Rise in heart diseases among people who had Covid-19: Doctors

Experts say the prevalence of heart-related problems among those below 50 years of age on the rise, recommend healthy diet, proper sleep and regular exercise

Published: 30th September 2022 05:17 AM  |   Last Updated: 30th September 2022 05:17 AM   |  A+A-

Heart, cardiac arrest

Image for representational purpose only. ( Express Illustration)

Express News Service

HYDERABAD: Covid-19 survivors often worry about the long-term impact of the virus on their lungs. However, experts suggest looking after the heart as well, considering that heart problems among those who have recovered from the infection have increased these days. “A surge in heart-related problems, especially in the younger population (people below 50 years of age) who recovered from Covid-19 infection, has been observed by the doctors in last few months,” said Dr Atri Gangopadhyay, a pulmonologist and national spokesperson of the Chest Council of India.

A recent study published in the UK-based journal ‘Circulation’ found that people diagnosed with Covid-19 were 21 times more likely to have a heart attack or stroke, increasing the risk of potentially lifethreatening blood clots. “Prior to the pandemic, patients suffering from lung diseases used to suffer with heart ailments as well.

However, the frequency of such cases increased among the younger population after Covid-19, which led the researchers to investigate aggressively,” he said. Though there is no such reliable population-based study available in India, he said that the cases must have increased in the country. “I have seen an increasing number of deep vein thrombosis (blood clot) and pulmonary embolism cases in long Covid cases in my practice. The cases must have increased by approximately five to six times. There is a rise in heart attack and stroke cases as well,” said Surender Reddy, a professor in the pulmonology department at the Employee State Insurance Corporation (ESIC) Hospi tal i n Sanathnagar.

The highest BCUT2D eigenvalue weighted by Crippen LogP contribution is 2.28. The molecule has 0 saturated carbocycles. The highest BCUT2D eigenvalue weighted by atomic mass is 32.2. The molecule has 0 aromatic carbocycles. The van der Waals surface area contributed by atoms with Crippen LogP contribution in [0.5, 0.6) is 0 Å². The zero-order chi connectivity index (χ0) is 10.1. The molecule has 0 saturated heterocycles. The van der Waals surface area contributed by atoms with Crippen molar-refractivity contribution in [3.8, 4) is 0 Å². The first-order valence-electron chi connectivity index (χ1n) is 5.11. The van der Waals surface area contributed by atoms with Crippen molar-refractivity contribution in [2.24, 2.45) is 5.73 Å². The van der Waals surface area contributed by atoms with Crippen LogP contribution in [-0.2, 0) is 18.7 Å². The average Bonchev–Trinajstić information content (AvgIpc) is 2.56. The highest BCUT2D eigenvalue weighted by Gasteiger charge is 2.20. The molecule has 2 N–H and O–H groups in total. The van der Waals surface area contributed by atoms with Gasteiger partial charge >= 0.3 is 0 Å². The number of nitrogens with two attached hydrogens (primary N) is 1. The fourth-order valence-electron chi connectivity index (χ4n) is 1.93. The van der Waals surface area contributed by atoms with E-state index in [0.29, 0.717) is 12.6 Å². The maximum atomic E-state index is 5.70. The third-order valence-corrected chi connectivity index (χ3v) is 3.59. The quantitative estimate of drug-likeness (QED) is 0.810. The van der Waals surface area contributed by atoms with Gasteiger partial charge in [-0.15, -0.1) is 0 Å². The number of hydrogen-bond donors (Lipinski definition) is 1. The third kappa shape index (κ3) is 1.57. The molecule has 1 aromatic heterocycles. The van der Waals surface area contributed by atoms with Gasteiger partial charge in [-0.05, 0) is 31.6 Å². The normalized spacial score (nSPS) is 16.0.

‘Be wary, diabetics’

On the occasion of World Heart Day, cardiologists attributed the health of the heart to a healthy lifestyle. Seven hours of restorative sleep, physical activity, yoga and meditation, avoiding stress, alcohol consumption as well as smoking, and regular health checkups can prevent a minor issue from compounding unnecessarily, they added.

Certain healthcare establishments, including Apollo and AIG Hospitals, organised a free wellness screening programme. A total of 514 people (68 per cent male and 32 per cent female) were tested at AIG Hospitals for random blood glucose, haemoglobin, body mass index, body fat percentage, heart rate, and blood pressure among other things. Initial analysis of the screening data revealed that people suffering from diabetes have almost twice the risk of getting a cardiac disease than those without diabetes. It was shown that almost 24 per cent of people who were diabetic had higher risk factors compared to only nondiabetics where the percentage was around 11.


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